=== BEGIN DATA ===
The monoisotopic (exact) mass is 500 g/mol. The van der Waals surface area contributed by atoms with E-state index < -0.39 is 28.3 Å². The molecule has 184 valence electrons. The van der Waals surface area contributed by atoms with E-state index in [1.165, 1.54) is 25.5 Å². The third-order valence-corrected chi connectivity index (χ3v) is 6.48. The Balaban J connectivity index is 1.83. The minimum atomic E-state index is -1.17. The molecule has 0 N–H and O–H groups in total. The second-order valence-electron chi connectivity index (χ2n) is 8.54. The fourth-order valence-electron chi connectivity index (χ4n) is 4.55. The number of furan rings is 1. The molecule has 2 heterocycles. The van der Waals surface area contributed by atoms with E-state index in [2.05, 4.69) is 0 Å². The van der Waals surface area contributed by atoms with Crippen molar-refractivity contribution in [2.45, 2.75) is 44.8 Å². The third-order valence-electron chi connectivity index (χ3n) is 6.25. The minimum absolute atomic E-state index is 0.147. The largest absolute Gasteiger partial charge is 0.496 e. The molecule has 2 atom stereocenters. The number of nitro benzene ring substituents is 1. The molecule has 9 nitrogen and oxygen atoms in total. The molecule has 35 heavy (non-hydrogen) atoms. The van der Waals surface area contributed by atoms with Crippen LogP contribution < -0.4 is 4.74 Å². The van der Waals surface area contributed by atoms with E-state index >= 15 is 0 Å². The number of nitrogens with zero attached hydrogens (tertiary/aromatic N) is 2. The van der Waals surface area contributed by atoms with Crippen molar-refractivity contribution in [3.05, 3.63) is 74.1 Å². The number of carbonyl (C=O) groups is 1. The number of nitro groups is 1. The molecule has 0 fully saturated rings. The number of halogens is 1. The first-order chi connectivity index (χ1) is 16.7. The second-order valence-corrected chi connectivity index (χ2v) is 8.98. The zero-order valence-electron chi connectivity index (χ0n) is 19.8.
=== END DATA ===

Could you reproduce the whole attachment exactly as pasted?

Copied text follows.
The monoisotopic (exact) mass is 500 g/mol. The van der Waals surface area contributed by atoms with E-state index < -0.39 is 28.3 Å². The molecule has 184 valence electrons. The van der Waals surface area contributed by atoms with E-state index in [1.165, 1.54) is 25.5 Å². The third-order valence-corrected chi connectivity index (χ3v) is 6.48. The Balaban J connectivity index is 1.83. The minimum atomic E-state index is -1.17. The molecule has 0 N–H and O–H groups in total. The second-order valence-electron chi connectivity index (χ2n) is 8.54. The fourth-order valence-electron chi connectivity index (χ4n) is 4.55. The number of furan rings is 1. The molecule has 2 heterocycles. The van der Waals surface area contributed by atoms with E-state index in [2.05, 4.69) is 0 Å². The van der Waals surface area contributed by atoms with Crippen molar-refractivity contribution in [2.45, 2.75) is 44.8 Å². The third-order valence-electron chi connectivity index (χ3n) is 6.25. The minimum absolute atomic E-state index is 0.147. The largest absolute Gasteiger partial charge is 0.496 e. The molecule has 2 atom stereocenters. The number of nitro benzene ring substituents is 1. The molecule has 9 nitrogen and oxygen atoms in total. The molecule has 35 heavy (non-hydrogen) atoms. The van der Waals surface area contributed by atoms with Crippen LogP contribution < -0.4 is 4.74 Å². The van der Waals surface area contributed by atoms with E-state index >= 15 is 0 Å². The number of nitrogens with zero attached hydrogens (tertiary/aromatic N) is 2. The van der Waals surface area contributed by atoms with Crippen molar-refractivity contribution in [3.05, 3.63) is 74.1 Å². The number of carbonyl (C=O) groups is 1. The number of nitro groups is 1. The molecule has 0 fully saturated rings. The number of halogens is 1. The first-order chi connectivity index (χ1) is 16.7. The second-order valence-corrected chi connectivity index (χ2v) is 8.98. The zero-order valence-electron chi connectivity index (χ0n) is 19.8.